It's difficult to describe the deeply symbolic poems of Rofiah Breen outside of the poems themselves. Rooted in both the realms of the spirit and the body, they explore religion, death, and feminity in a dark, often frightening fashion. She uses the symbols of Islam and interpersonal relationships to discuss emotions that we all encounter.
Rofiah Breen has been teaching creative writing at California State University, Stanislaus in Turlock, California for the past thirteen years. She also serves as faculty advisor for Penumbra, the campus art and literary annual. She lived in Southeast Asia, chiefly Indonesia, from 1969-1973, where she joined Subud, a spiritual movement. She eventually became Muslim, upon the birth of her second child. She yearns to move on with her life, although she'd probably prefer to be moved.
Rofiah is the editor of an annual, Penumbra. The 1999 issue of Penumbra combined the work of local campus and community writers and artists with that of poets of the San Francisco Renaissance. Included were Etel Adnan, Lewis MacAdams, Duncan McNaughton, Michael Rothenberg, Joanne Kyger, Leslie Scalapino, David Meltzer, Rick Fields, Tom Clark and Bill Berkson. If you'd like to submit your poetry or fiction to Penumbra, The Art and Literary Annual of California State University, Stanislaus, please send your work by February 20th to Rofiah Breen, English Department, CSU Stanislaus, 801 West Monte Vista Avenue, Turlock, VA 95382. You can also write to Rofiah at Rofiah@aol.com.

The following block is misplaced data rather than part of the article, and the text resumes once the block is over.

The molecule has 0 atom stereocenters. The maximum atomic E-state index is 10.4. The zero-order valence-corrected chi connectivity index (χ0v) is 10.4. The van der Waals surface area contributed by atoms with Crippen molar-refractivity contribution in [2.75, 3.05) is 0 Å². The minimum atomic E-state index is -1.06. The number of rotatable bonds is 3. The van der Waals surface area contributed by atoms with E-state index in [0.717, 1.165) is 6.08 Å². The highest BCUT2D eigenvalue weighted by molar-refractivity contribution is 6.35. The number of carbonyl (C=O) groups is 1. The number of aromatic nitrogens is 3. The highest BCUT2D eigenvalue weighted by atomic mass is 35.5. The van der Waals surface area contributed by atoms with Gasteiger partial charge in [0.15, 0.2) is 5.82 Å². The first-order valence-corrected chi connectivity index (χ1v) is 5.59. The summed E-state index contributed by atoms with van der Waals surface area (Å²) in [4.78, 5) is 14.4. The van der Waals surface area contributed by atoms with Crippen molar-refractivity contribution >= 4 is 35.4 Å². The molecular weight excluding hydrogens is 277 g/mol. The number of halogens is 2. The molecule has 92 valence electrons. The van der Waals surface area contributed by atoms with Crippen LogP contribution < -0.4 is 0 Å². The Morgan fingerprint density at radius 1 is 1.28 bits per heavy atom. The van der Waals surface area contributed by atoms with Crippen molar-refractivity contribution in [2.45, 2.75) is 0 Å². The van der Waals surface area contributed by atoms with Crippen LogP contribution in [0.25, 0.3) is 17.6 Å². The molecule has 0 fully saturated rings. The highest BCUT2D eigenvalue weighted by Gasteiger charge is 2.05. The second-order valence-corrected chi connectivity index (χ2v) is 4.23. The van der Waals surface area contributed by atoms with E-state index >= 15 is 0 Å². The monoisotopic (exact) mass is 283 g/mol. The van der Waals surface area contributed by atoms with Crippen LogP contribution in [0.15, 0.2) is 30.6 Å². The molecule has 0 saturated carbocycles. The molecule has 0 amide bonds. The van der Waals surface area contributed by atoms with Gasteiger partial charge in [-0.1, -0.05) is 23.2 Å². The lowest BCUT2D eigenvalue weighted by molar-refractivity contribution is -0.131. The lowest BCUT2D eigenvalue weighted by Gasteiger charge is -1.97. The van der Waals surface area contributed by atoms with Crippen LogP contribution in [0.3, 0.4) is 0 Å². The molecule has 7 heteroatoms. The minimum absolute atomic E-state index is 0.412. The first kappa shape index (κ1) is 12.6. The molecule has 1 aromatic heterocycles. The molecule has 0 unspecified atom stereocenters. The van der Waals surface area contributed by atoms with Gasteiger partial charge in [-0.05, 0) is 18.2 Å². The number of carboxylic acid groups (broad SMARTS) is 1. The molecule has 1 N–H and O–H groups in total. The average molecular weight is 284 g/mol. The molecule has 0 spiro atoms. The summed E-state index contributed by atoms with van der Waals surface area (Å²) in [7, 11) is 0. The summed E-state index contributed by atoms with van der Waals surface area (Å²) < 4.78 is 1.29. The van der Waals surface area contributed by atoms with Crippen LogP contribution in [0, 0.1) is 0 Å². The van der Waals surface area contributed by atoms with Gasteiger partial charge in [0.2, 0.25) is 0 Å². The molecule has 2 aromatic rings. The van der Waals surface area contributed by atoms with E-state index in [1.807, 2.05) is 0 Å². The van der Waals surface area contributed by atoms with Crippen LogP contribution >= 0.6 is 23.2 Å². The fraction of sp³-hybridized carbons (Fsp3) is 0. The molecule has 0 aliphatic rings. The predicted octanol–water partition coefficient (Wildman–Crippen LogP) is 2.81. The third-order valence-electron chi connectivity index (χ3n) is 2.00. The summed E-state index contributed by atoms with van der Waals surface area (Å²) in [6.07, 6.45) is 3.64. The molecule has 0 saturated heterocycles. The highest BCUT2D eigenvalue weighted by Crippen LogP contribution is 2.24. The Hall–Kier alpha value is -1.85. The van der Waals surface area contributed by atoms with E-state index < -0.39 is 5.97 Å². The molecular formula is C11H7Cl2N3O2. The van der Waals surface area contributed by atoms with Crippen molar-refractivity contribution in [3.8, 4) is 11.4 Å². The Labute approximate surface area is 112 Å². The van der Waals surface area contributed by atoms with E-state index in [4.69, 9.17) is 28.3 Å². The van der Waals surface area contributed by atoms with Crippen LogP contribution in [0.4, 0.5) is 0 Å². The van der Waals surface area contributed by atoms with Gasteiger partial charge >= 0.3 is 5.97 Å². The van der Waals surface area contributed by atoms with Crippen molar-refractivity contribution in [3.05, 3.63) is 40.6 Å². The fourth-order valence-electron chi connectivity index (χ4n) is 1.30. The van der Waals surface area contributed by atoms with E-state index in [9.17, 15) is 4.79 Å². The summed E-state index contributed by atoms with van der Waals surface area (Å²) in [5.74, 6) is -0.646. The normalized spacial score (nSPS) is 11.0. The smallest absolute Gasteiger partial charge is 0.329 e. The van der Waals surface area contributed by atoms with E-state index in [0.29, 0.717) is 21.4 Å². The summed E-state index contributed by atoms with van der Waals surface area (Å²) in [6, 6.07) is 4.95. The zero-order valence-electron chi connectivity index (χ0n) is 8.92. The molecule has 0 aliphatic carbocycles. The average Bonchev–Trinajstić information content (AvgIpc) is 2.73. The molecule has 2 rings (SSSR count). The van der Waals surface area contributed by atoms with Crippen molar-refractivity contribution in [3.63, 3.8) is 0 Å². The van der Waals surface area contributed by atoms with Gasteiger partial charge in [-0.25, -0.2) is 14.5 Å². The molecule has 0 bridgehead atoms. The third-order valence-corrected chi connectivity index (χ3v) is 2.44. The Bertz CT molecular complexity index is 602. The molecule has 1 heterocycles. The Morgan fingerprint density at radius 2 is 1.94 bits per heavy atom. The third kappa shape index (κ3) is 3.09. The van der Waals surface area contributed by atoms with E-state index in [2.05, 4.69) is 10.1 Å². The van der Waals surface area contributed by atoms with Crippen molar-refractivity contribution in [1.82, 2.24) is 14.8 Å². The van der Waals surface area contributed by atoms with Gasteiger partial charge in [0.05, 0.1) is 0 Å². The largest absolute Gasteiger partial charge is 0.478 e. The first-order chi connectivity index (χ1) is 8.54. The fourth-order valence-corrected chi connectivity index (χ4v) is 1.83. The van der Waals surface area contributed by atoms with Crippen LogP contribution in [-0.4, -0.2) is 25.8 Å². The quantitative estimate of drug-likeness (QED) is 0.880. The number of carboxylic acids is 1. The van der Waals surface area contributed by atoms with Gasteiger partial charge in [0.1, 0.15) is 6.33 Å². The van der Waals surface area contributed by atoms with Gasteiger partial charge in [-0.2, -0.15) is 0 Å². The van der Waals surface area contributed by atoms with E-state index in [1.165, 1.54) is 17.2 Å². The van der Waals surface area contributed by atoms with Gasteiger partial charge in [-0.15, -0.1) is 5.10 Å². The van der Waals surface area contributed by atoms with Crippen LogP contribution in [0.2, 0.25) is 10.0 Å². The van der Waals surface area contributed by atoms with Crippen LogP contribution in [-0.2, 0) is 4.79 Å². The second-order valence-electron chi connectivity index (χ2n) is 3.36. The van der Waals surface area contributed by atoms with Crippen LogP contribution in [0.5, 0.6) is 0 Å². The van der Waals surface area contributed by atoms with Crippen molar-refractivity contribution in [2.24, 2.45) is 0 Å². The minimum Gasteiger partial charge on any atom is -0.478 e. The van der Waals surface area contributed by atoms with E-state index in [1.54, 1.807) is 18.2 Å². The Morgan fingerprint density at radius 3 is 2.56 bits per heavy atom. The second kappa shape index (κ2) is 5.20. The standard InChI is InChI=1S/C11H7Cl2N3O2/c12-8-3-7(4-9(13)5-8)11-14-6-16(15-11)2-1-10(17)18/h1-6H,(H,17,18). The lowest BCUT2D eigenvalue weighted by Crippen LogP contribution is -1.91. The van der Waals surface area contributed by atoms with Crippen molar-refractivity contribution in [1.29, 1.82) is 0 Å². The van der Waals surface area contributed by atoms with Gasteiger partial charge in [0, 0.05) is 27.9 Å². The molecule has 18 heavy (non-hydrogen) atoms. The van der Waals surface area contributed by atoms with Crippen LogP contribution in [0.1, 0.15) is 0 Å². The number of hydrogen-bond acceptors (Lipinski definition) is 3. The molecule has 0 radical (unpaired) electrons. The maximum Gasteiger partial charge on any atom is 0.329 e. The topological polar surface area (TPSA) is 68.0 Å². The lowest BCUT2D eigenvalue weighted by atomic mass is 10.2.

Rofiah's works here at Unlikely Stories are:
I'm telling you
July 1999 - July 2000:
How Is the Body Held at Ease
How I Came to America